"What we are trying to do now is to convince foreign exhibitors and MICE organizers that Indonesia is still safe and all the riot-torn areas are far away from event locations," he said.
President of the Jakarta Convention Center Frederick Kurse said the convention business would bring Indonesia onto the world tourism stage.
"Indonesia has everything to offer. It is a pity if we don't promote it widely, while at the same time improving the existing MICE facilities," said Kurse.
International companies would have to take into account Indonesia's huge market with a population of more than 200 million, comparable only to China and India.
"If they exhibit their products here, they will likely gain abundant potential buyers," he pointed out.
He also said that exhibitions and conventions could also bring in more foreign exchange into the country.
The length of stay for a person attending MICE events was approximately five days, with spending of US$500 a day compared to only $100 a day by tourists. A convention could have at least 500 participants.
"If you have businesspeople coming into the country, they will certainly spend more money. They will travel business class on their flights, stay at star-hotels and eat in expensive places," Kurse.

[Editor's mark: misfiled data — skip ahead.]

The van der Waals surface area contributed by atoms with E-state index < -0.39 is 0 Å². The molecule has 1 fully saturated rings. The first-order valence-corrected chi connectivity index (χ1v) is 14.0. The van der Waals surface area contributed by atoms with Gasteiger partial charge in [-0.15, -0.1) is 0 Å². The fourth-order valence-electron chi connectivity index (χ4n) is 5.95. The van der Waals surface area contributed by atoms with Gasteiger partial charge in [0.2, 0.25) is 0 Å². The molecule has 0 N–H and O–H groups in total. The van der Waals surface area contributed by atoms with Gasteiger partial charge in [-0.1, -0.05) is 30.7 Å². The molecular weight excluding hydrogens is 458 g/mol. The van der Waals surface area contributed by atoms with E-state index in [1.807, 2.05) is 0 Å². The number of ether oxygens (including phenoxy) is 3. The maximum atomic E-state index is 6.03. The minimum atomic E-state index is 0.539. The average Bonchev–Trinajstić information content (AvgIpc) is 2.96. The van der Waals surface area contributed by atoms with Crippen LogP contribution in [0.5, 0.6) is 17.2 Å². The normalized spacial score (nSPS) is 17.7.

The result will be an increase in tourism revenue.
"It is time for Indonesia to focus on quality tourists rather than increasing the number of backpacker tourists," he added.
If Indonesia improves its MICE industry, there are several benefits for the country.
First, the MICE industry will play a significant role in boosting Indonesian tourism. At this critical time, it can help improve the tarnished image of Indonesia overseas.
Second, participants of MICE events are usually decision makers in the private or government sector as well as in international organizations.
MICE events, especially those of an international scale, will become an effective means for tourism promotion.
"MICE activities involving local participation are still flourishing," said Kurse. JCC has hosted hundreds of local events, ranging from housing, automotive vehicles, audio-visual technology, to computer-related products.
"But our primary target is to encourage international industry players to consider holding events in Indonesia and therefore tap into the many investment opportunities that Indonesia can provide," he said.
Areas showing growth and innovation are those of information technology, finance, health, and service sectors.
Kurse said that in order to attract world-class exhibitors and MICE players, Indonesia should consider upgrading buildings and infrastructure. He added that access to transportation such as airplanes, trains, buses and taxis combined with excellent infrastructure and local-international transportation networks all contributed to global business appeal.
He said Indonesia had JCC, Kemayoran Jakarta Fairgrounds, Bali Nusa Indah Convention Centers and other world class venues.
"But we still have a lack of access to international airports and poor urban transport systems," he said.
Most problematic are the inconsistent and inefficient MICE regulations which prevent the industry from growing properly.